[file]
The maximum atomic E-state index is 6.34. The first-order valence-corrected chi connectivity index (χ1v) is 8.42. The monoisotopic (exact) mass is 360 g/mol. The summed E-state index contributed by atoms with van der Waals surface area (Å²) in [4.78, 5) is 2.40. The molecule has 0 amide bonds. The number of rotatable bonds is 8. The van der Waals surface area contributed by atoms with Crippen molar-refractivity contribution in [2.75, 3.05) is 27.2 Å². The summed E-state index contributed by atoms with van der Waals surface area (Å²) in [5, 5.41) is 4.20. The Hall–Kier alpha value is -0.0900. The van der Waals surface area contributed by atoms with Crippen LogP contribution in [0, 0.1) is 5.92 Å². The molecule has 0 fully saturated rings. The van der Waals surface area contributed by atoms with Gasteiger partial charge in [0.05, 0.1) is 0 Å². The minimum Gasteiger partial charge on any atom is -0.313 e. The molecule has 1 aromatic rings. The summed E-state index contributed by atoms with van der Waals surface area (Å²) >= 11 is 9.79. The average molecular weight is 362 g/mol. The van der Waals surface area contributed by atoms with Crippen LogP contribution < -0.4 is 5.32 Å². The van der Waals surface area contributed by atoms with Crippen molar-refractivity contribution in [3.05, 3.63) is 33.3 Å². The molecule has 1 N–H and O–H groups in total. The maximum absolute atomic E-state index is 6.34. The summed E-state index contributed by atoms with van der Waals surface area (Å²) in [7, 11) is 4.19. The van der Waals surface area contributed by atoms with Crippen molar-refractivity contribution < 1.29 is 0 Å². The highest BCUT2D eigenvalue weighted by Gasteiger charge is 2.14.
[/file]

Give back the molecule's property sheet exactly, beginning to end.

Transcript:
The maximum atomic E-state index is 6.34. The first-order valence-corrected chi connectivity index (χ1v) is 8.42. The monoisotopic (exact) mass is 360 g/mol. The summed E-state index contributed by atoms with van der Waals surface area (Å²) in [4.78, 5) is 2.40. The molecule has 0 amide bonds. The number of rotatable bonds is 8. The van der Waals surface area contributed by atoms with Crippen molar-refractivity contribution in [2.75, 3.05) is 27.2 Å². The summed E-state index contributed by atoms with van der Waals surface area (Å²) in [5, 5.41) is 4.20. The Hall–Kier alpha value is -0.0900. The van der Waals surface area contributed by atoms with Crippen LogP contribution in [0, 0.1) is 5.92 Å². The molecule has 0 fully saturated rings. The van der Waals surface area contributed by atoms with Gasteiger partial charge in [0.05, 0.1) is 0 Å². The minimum Gasteiger partial charge on any atom is -0.313 e. The molecule has 1 aromatic rings. The summed E-state index contributed by atoms with van der Waals surface area (Å²) >= 11 is 9.79. The average molecular weight is 362 g/mol. The van der Waals surface area contributed by atoms with Crippen LogP contribution < -0.4 is 5.32 Å². The van der Waals surface area contributed by atoms with Crippen molar-refractivity contribution in [3.05, 3.63) is 33.3 Å². The molecule has 1 N–H and O–H groups in total. The maximum absolute atomic E-state index is 6.34. The summed E-state index contributed by atoms with van der Waals surface area (Å²) in [7, 11) is 4.19. The van der Waals surface area contributed by atoms with Crippen molar-refractivity contribution < 1.29 is 0 Å². The highest BCUT2D eigenvalue weighted by Gasteiger charge is 2.14.